Certain types of solar power plants use concentrated solar radiation to produce electricity. Solar trackers work to concentrate solar reflectors towards the sun, with bearings positioned at the pivot points. Composite bearing material is designed to resist corrosion, heat, ultraviolet radiation, and weather, and it can last longer. This helps better support the structure within the parabolic trough that rotates the mirrors and points them at the heliostats. Additionally, the low friction coefficient of these composites can keep the mechanism from sticking.

Construction Applications 

Construction equipment like loaders or excavators that are used to build highways mainly move with the help of hydraulic transmission systems. Driven by a combustion engine or electric motor, off-highway equipment for construction uses energy that’s converted mechanically into hydraulic energy via hydraulic piston pumps.

Piston Pumps

The piston pump’s shaft features mounted bearings that transfer torque energy that then makes the machinery move. The bearing’s role in this case is to decrease energy use and ensure the construction equipment runs smoothly. Using an engineered composite bearing material with properties like self-lubrication to reduce friction helps optimize energy use while reducing the need for maintenance.

Composite Materials for Bearings 

There are many different types of composite bearing materials. Generally, the standard thermoplastic resins used for bearings are PTFE and POM, each suitable for different applications. Both are used with other materials that are impregnated into the composite. Bearing materials also normally include a steel sheet backing and a sintered layer of metals like bronze, copper, and/or tin. Thermoset phenolics are also used for composite bearing materials as they work well with steel and bronze when lubricated with water, oil, or other fluids.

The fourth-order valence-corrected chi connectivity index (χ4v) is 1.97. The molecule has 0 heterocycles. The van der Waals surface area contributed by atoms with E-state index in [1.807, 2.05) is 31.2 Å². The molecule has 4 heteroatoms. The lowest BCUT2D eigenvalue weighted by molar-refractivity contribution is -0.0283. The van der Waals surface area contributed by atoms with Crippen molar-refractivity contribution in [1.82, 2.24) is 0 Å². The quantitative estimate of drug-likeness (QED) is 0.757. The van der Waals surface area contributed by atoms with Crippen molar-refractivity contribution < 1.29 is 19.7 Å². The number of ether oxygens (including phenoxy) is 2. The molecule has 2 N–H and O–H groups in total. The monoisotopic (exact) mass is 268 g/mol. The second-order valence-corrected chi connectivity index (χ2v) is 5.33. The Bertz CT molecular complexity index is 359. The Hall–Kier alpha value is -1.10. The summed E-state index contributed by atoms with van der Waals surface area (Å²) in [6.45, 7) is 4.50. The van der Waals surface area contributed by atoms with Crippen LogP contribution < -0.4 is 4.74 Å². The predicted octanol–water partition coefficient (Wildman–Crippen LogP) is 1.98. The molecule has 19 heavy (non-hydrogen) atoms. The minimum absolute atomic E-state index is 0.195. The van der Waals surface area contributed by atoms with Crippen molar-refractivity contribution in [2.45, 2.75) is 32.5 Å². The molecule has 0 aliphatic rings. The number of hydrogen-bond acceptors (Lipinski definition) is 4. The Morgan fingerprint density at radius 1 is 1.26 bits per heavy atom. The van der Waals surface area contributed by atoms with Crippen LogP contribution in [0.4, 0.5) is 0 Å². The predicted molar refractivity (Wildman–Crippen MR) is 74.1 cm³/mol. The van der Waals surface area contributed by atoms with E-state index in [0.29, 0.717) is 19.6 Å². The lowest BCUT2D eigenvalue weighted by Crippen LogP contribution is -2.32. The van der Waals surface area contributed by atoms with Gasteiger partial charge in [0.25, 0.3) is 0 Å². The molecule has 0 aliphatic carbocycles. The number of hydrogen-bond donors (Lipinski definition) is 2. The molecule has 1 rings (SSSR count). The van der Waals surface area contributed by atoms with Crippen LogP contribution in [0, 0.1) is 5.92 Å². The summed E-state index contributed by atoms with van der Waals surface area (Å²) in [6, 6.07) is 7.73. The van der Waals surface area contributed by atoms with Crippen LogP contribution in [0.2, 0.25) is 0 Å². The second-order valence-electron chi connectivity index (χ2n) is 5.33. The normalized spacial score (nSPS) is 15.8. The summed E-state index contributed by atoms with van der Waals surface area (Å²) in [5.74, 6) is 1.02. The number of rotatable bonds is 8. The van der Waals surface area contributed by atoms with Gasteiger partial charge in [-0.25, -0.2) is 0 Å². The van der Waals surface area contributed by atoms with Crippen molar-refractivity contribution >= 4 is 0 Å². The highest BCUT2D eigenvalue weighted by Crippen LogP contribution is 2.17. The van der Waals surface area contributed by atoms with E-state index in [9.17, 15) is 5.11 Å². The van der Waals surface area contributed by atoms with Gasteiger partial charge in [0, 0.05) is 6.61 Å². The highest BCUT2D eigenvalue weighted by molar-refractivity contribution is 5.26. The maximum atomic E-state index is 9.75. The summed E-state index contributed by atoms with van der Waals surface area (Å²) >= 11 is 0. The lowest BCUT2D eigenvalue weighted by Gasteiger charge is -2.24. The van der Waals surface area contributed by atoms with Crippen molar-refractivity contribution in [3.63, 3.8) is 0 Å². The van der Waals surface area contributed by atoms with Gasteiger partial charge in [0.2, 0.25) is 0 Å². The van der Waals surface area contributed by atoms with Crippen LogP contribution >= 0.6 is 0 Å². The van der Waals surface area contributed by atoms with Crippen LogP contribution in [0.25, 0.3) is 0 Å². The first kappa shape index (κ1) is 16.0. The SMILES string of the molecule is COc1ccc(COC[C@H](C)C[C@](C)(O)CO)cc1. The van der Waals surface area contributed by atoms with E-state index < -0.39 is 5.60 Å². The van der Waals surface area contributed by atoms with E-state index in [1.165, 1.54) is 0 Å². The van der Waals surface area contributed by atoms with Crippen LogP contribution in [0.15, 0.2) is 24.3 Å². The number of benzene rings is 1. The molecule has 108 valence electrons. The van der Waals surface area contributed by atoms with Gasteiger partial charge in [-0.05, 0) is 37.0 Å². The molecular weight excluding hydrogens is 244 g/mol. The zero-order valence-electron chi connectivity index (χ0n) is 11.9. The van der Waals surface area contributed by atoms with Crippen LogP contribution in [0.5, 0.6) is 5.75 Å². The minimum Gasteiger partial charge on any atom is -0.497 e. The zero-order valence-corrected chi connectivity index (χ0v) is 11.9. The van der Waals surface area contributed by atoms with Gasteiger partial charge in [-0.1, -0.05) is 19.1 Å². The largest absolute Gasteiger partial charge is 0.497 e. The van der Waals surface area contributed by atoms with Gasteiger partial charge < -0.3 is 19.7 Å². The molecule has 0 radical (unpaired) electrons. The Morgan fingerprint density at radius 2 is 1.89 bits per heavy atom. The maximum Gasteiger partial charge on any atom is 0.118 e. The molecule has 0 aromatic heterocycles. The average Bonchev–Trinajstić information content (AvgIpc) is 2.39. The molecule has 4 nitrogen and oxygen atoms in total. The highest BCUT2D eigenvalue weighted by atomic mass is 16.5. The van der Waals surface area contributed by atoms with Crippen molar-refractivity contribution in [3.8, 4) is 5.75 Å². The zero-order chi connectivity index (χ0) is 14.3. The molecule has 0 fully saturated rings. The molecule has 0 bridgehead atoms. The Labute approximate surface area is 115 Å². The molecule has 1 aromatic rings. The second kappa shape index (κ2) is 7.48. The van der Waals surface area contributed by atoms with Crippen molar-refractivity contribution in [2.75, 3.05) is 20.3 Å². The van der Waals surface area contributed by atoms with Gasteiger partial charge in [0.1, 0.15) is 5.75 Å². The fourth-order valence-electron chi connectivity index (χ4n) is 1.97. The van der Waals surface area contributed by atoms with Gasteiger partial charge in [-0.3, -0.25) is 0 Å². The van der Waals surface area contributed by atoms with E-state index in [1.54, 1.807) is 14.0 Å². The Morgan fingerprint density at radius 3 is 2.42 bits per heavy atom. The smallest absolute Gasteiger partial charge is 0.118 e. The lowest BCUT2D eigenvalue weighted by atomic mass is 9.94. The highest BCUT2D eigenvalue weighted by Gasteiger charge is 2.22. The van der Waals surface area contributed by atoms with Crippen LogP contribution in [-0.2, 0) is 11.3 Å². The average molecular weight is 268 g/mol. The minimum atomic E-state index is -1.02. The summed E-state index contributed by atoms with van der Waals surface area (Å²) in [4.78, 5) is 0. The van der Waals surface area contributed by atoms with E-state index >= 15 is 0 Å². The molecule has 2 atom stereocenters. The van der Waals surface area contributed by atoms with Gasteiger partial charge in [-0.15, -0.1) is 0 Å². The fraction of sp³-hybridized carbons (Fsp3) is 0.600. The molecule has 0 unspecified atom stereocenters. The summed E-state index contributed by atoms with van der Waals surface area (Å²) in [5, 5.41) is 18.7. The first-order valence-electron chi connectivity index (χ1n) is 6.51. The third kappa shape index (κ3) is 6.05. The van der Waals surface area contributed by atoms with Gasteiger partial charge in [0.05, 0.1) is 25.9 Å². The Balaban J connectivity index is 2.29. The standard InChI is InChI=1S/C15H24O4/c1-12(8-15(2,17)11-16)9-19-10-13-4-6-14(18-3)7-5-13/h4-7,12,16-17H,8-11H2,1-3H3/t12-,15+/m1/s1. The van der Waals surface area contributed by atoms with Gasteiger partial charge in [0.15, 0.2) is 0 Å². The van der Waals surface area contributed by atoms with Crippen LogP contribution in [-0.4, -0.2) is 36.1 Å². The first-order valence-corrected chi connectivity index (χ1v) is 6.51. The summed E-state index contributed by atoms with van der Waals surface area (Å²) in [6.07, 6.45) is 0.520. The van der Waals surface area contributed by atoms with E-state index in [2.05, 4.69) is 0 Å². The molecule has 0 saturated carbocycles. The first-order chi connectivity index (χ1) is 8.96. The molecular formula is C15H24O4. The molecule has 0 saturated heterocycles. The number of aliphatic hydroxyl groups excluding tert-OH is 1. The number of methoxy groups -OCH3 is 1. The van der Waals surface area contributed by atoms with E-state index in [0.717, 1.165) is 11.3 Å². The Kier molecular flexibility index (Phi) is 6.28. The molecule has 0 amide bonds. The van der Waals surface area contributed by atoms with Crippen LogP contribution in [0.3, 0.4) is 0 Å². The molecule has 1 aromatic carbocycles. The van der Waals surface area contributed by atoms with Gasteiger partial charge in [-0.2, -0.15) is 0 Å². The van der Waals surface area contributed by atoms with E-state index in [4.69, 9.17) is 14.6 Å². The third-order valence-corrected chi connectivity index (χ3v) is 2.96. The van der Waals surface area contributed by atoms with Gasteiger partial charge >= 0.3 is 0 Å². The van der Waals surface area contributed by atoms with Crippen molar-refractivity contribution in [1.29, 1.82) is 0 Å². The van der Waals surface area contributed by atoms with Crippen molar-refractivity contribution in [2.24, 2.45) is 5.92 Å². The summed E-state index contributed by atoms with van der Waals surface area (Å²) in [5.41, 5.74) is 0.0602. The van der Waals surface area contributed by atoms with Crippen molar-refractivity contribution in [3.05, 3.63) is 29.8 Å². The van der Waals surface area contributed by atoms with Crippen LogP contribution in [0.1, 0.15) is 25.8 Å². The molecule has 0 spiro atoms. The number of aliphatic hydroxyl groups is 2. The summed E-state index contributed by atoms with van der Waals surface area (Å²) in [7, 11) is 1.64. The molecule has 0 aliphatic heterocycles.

Examples of composite bearing materials include:

  • Bronze featuring PTFE deposition overlay
  • Coarsely woven Kevlar® fabric formulated with high-temperature phenolic resin
  • Epoxy resin matrix with fiberglass filaments
  • Fibers made from PTFE and polyester with liners featuring self-lubricating materials supported by epoxy resin and fiberglass matrix
  • Fine weave cotton fabric containing high-temperature phenolic resin with self-lubricating molybdenum disulfide filler
  • Formulation of high-temperature phenolic resin with finely woven cotton fabric and graphite filler for self-lubrication
  • High-temperature phenolic resin within a fine cotton weave fabric
  • Jute fabric with a ‍coarse weave formulated within high-temperature phenolic resin and self-lubricating graphite filler
  • Phenolic composites with cotton and polyester fibers
  • PTFE composite with metallic mesh and self-lubricating carbon fiber
  • Specialty resins that incorporate modern aramid fabrics

These are just a few composite bearing materials, with others continually being developed based on customer needs and specifications. The future for engineered plastics in bearings is almost limitless, only constrained by the testing necessary before using new materials.

Composite Bearing Material by Spaulding

Spaulding Composites Inc. is a manufacturer of both composite bearing materials and customized composite bearings. Spaulding makes bearings suitable for propeller shafts on ocean-going craft and heavy equipment. The company’s composite ball bearings are known for their flexural and compressive strength and machinability. Spaulding’s materials for composite bearings include phenolic resins containing medium-weave cotton canvas, medium-weave canvas, and medium-weave cotton. To learn more about Spaulding’s composite capabilities for bearing material, contact us today.